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Old 27-09-2005, 12:11 PM
 
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Default SILICONE COOKWARE


I keep pausing at the silicone baking pans display in WalMart.

Muffin pans, bundt pans, etc....red and blue.

Flash in the pan ? or serious cookware ?

It looks like the only prob would be its flexibility.

Has anyone experimented with this product ?
( I need reasons to go buy the stuff )

rj

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Old 27-09-2005, 02:13 PM
Mary
 
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RJ wrote:
I keep pausing at the silicone baking pans display in WalMart.

Muffin pans, bundt pans, etc....red and blue.

Flash in the pan ? or serious cookware ?

It looks like the only prob would be its flexibility.

Has anyone experimented with this product ?
( I need reasons to go buy the stuff )

rj


I picked up a bundt pan several months ago when for some reason the
price tempoprarily dropped to within reason (less than $4!). It works
very well. You have to grease it thoroughly before using it, and the
cake is a wee bit shorter than when in a traditional bundt pan. And
it's a pan to be hand washed and not put into a dishwasher. On the
definite up side is that the cake slides out of the pan beautifully!
(I have NEVER had any luck with a traditional bundt pan, and finally
planted some petunias in mine and put it on the back porch.) I don't
plan to purchase any more of this bakeware since I have everything else
they sell in the traditional bakeware, have very good success with the
traditional stuff (which is paid for), and the silicone pans are
terribly expensive. But I'm glad some idiot in the grocery store
dropped the price on the bundt pans for a week!

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Old 27-09-2005, 02:37 PM
~patches~
 
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RJ wrote:

I keep pausing at the silicone baking pans display in WalMart.

Muffin pans, bundt pans, etc....red and blue.

Flash in the pan ? or serious cookware ?

It looks like the only prob would be its flexibility.

Has anyone experimented with this product ?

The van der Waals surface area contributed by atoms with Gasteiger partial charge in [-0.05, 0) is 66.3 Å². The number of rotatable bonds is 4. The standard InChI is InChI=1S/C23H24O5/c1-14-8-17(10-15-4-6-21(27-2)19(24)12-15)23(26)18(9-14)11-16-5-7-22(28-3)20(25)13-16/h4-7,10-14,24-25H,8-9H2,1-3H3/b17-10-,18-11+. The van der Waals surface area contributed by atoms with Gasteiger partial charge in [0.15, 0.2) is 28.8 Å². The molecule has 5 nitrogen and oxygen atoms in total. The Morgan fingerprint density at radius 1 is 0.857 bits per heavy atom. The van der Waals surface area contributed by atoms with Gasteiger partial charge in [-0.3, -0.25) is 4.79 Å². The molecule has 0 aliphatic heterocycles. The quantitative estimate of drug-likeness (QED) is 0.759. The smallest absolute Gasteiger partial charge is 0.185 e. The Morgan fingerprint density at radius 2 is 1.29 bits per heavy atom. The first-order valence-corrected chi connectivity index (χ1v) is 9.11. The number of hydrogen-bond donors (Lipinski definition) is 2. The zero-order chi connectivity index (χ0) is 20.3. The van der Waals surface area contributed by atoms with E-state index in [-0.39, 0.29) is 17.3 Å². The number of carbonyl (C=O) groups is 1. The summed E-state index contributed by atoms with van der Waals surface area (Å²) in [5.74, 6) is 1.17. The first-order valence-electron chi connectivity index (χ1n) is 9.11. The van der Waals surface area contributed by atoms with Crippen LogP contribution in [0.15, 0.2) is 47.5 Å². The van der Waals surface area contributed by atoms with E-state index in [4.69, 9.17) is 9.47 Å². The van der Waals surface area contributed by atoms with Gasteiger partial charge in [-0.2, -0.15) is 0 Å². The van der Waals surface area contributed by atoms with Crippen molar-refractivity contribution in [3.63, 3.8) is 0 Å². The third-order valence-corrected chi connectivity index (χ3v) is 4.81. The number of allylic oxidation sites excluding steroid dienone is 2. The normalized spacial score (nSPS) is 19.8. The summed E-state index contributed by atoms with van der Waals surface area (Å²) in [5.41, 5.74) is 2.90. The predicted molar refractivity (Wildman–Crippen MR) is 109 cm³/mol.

( I need reasons to go buy the stuff )

rj


I have a silicone muffin pan and baking sheet. I'm happy with their
performance. My muffin pan came with a metal rack so flexibility when
putting in or removing from the oven isn't a problem.
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Old 27-09-2005, 02:59 PM
Andy
 
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Mary wrote:

I picked up a bundt pan several months ago when for some reason the
price tempoprarily dropped to within reason (less than $4!). It works
very well. You have to grease it thoroughly before using it, and the
cake is a wee bit shorter than when in a traditional bundt pan. And
it's a pan to be hand washed and not put into a dishwasher. On the
definite up side is that the cake slides out of the pan beautifully!
(I have NEVER had any luck with a traditional bundt pan, and finally
planted some petunias in mine and put it on the back porch.)



Here's a trick that came with a lemonaide bundt cake recipe. Soak a
kitchen towel with cold water in the sink and when finished cooking seat
the bundt pan on the towel. After a few seconds of "shock?" it will
release the cake. Low tech from long ago.



I have the 8x8 pan for cornbread and small casseroles and some silicon
basting brushes.

One major goof on my part was forgetting that the silicon gets every bit
as hot as any other oven bakeware does. OUCH!

Andy
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Old 27-09-2005, 03:32 PM
Pandora
 
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"RJ" ha scritto nel messaggio
...

I keep pausing at the silicone baking pans display in WalMart.

Muffin pans, bundt pans, etc....red and blue.

Flash in the pan ? or serious cookware ?